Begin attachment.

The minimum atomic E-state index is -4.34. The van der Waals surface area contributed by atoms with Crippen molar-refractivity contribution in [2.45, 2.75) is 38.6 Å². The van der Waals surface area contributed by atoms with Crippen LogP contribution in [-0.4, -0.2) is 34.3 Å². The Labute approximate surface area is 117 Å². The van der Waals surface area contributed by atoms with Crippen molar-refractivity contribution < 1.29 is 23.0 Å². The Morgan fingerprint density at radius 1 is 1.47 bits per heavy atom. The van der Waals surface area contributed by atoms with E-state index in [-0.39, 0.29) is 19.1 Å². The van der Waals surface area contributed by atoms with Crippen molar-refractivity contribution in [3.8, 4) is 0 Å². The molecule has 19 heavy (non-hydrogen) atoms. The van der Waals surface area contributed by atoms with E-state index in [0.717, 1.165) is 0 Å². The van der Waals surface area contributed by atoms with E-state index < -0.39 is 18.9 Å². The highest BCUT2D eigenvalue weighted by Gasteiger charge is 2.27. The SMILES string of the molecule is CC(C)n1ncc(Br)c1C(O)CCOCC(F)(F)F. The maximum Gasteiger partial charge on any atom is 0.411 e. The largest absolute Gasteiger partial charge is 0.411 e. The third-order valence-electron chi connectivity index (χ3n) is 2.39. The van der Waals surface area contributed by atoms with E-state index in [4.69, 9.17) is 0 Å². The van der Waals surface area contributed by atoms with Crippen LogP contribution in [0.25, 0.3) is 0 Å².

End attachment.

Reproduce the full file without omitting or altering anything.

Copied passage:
The minimum atomic E-state index is -4.34. The van der Waals surface area contributed by atoms with Crippen molar-refractivity contribution in [2.45, 2.75) is 38.6 Å². The van der Waals surface area contributed by atoms with Crippen LogP contribution in [-0.4, -0.2) is 34.3 Å². The Labute approximate surface area is 117 Å². The van der Waals surface area contributed by atoms with Crippen molar-refractivity contribution < 1.29 is 23.0 Å². The Morgan fingerprint density at radius 1 is 1.47 bits per heavy atom. The van der Waals surface area contributed by atoms with E-state index in [-0.39, 0.29) is 19.1 Å². The van der Waals surface area contributed by atoms with Crippen molar-refractivity contribution in [3.8, 4) is 0 Å². The molecule has 19 heavy (non-hydrogen) atoms. The van der Waals surface area contributed by atoms with E-state index in [0.717, 1.165) is 0 Å². The van der Waals surface area contributed by atoms with E-state index < -0.39 is 18.9 Å². The highest BCUT2D eigenvalue weighted by Gasteiger charge is 2.27. The SMILES string of the molecule is CC(C)n1ncc(Br)c1C(O)CCOCC(F)(F)F. The maximum Gasteiger partial charge on any atom is 0.411 e. The largest absolute Gasteiger partial charge is 0.411 e. The third-order valence-electron chi connectivity index (χ3n) is 2.39. The van der Waals surface area contributed by atoms with E-state index in [4.69, 9.17) is 0 Å². The van der Waals surface area contributed by atoms with Crippen LogP contribution in [0.25, 0.3) is 0 Å².